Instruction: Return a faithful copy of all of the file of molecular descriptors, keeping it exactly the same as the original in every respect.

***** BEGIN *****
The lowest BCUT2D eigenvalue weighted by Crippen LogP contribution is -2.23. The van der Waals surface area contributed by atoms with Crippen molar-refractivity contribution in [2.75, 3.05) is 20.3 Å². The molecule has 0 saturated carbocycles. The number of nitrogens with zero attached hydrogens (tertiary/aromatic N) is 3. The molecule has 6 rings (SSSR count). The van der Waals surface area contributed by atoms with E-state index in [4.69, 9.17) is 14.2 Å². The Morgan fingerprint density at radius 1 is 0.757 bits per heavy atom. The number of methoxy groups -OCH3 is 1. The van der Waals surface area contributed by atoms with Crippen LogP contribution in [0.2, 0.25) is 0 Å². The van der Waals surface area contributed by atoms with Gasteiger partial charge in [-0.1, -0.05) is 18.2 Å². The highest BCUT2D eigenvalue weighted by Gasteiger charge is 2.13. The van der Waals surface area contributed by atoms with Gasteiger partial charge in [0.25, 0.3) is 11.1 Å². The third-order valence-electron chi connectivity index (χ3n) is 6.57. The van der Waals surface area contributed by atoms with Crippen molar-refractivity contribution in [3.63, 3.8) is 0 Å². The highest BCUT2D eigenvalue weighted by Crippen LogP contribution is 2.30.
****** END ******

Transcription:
The lowest BCUT2D eigenvalue weighted by Crippen LogP contribution is -2.23. The van der Waals surface area contributed by atoms with Crippen molar-refractivity contribution in [2.75, 3.05) is 20.3 Å². The molecule has 0 saturated carbocycles. The number of nitrogens with zero attached hydrogens (tertiary/aromatic N) is 3. The molecule has 6 rings (SSSR count). The van der Waals surface area contributed by atoms with E-state index in [4.69, 9.17) is 14.2 Å². The Morgan fingerprint density at radius 1 is 0.757 bits per heavy atom. The number of methoxy groups -OCH3 is 1. The van der Waals surface area contributed by atoms with Crippen LogP contribution in [0.2, 0.25) is 0 Å². The van der Waals surface area contributed by atoms with Gasteiger partial charge in [-0.1, -0.05) is 18.2 Å². The highest BCUT2D eigenvalue weighted by Gasteiger charge is 2.13. The van der Waals surface area contributed by atoms with Gasteiger partial charge in [0.25, 0.3) is 11.1 Å². The third-order valence-electron chi connectivity index (χ3n) is 6.57. The van der Waals surface area contributed by atoms with Crippen molar-refractivity contribution in [3.63, 3.8) is 0 Å². The highest BCUT2D eigenvalue weighted by Crippen LogP contribution is 2.30.